While the game does reward player skill, it’s also keen to ensure that everyone has a good time. For example, if a level is failed three times, you can replay it with invincibility – a simple inclusion which ensures that players of all ages and abilities can progress through to the end and enjoy the full game. Given that this is aimed at families (there’s sadly no online play, so you’re going to be stuck with people in your household, or other players you can rope in nearby), it’s a smart move that means you shouldn’t have too much trouble getting people invested in the experience.

Having said that, it’s a shame that Bubble Bobble 4 Friends lacks competitive modes; while the theme is very much about working together, it would have extended the lifespan of the game considerably to have some kind of head-to-head challenges that players could take part in. As such, even your total score is combined during play, so there’s little room for bragging rights here.

The visuals are quite striking; in screenshots, Bubble Bobble 4 Friends can look bland and static but in reality, almost everything in the game moves fluidly and there’s a ‘jauntiness’ and sense of movement to the design that gives a sense of life. The characters in the game are 3D models on a 2D background, which may put some off, but we personally had no problem with it. The framerate was rock-steady and we didn’t notice a moment of stuttering. Although it’s not a visually demanding game, this smoothness does make the movement and gameplay really flow quite enjoyably.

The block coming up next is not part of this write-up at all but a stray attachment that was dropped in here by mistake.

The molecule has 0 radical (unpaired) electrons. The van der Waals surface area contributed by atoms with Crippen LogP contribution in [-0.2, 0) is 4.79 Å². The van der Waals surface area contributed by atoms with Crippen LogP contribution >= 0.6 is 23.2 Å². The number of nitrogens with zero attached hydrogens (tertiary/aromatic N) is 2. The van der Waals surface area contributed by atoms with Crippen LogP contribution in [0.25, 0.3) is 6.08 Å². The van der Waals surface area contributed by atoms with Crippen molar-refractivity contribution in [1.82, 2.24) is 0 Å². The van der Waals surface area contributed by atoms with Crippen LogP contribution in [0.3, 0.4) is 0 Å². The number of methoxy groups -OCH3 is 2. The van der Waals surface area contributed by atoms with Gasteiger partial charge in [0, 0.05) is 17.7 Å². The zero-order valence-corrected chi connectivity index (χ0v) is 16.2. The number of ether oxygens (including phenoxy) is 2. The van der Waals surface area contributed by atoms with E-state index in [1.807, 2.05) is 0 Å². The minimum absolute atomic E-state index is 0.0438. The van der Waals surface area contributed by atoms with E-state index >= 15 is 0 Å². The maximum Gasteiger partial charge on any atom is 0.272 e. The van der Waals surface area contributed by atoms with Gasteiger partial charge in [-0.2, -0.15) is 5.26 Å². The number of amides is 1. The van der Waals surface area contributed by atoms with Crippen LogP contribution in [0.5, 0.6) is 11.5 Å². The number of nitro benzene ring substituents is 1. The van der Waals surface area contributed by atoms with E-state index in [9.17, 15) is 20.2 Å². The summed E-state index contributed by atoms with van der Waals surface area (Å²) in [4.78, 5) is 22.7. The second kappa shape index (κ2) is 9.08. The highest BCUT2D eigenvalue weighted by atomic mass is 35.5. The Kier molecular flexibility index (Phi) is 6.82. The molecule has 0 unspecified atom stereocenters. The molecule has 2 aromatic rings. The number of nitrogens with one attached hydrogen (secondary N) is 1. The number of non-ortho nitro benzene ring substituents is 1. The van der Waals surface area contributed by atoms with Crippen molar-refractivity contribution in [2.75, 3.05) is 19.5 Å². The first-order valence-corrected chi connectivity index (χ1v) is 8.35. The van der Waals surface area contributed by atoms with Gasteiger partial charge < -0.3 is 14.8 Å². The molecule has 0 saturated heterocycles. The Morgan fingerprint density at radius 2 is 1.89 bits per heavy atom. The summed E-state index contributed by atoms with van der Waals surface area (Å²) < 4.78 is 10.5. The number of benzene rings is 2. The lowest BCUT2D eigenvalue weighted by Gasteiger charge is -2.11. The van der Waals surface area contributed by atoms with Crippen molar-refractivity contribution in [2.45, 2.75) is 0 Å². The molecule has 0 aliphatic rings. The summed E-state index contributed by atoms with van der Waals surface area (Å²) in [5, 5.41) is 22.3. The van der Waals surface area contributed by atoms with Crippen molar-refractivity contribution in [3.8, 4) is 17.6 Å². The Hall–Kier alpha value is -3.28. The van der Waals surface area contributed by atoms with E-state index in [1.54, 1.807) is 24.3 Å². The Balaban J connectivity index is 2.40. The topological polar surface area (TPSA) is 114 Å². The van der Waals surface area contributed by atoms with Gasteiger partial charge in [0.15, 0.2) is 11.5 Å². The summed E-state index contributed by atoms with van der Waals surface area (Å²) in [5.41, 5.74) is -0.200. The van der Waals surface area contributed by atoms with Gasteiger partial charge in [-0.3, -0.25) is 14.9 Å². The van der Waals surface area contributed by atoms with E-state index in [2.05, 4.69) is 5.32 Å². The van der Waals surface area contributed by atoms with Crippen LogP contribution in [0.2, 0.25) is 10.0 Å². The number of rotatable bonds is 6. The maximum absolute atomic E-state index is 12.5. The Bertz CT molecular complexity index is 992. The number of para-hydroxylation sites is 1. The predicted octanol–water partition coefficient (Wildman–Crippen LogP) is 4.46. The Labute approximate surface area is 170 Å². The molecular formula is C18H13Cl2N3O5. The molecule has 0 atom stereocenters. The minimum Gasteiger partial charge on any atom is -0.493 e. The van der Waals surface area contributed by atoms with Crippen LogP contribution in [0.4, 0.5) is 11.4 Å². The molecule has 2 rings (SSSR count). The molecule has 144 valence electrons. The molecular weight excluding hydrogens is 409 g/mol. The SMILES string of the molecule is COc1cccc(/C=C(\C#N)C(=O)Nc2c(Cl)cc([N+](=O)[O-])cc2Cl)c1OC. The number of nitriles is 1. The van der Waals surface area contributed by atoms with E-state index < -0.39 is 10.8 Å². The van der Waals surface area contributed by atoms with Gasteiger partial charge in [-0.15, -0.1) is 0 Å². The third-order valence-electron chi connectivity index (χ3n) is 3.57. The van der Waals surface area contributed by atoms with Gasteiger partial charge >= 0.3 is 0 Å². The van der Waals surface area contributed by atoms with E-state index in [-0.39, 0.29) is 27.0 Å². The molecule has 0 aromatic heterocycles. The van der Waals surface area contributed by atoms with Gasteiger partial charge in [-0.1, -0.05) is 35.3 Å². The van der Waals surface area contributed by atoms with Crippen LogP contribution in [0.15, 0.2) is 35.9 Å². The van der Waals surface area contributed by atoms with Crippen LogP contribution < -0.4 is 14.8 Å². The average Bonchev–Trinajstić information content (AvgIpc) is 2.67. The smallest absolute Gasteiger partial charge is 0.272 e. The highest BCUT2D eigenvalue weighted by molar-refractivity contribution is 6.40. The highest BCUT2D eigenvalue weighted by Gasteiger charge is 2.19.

Aside from Bubble Bobble 4 Friends, the game also contains the original Bubble Bobble, a real boon as it shows just how fun the game has always been and is featured in-game as an arcade cabinet in the corner of the bedroom that makes up the ‘world map’. As in that seminal original, the updated version of Bubble Bobble features 100 levels, sort of. The stages in Bubble Bobble 4 Friends are represented by the main game consisting of 50 stages and when these are completed, you can replay them on the newly unlocked hard mode, which really does ramp up the challenge.

Although the layout in these levels is primarily the same as before – aside from some visual flourishes – the enemy additions, difficulty and strategies required to progress really do make them feel fresh. The game describes them as 50 ‘family-friendly’ levels and 50 ‘challenging’ levels, and this is bang on the money. During those first 50, you’ll be laughing and ruffling your kids’ hair as the household rings with joy – then you’ll unlock hard mode, and things get very serious indeed.

Conclusion

Bubble Bobble 4 Friends is a great modern addition to the series. It offers a solid balance of fun and challenge with high replayability due to the three-tier scoring system and collectables, as well as the inclusion of the original game in the series. The focus on teamwork will be wonderful for families and friends looking for some co-op fun, but the lack of online play and the absence of any real competitive features could limit its longevity. However, given how much fun this is to play, these complaints seem a little spiteful; what we’ve got here is a quite brilliant reimagining of a stone-cold classic which understands that amazing gameplay is timeless and doesn’t need totally overhauling to keep it relevant in the modern age.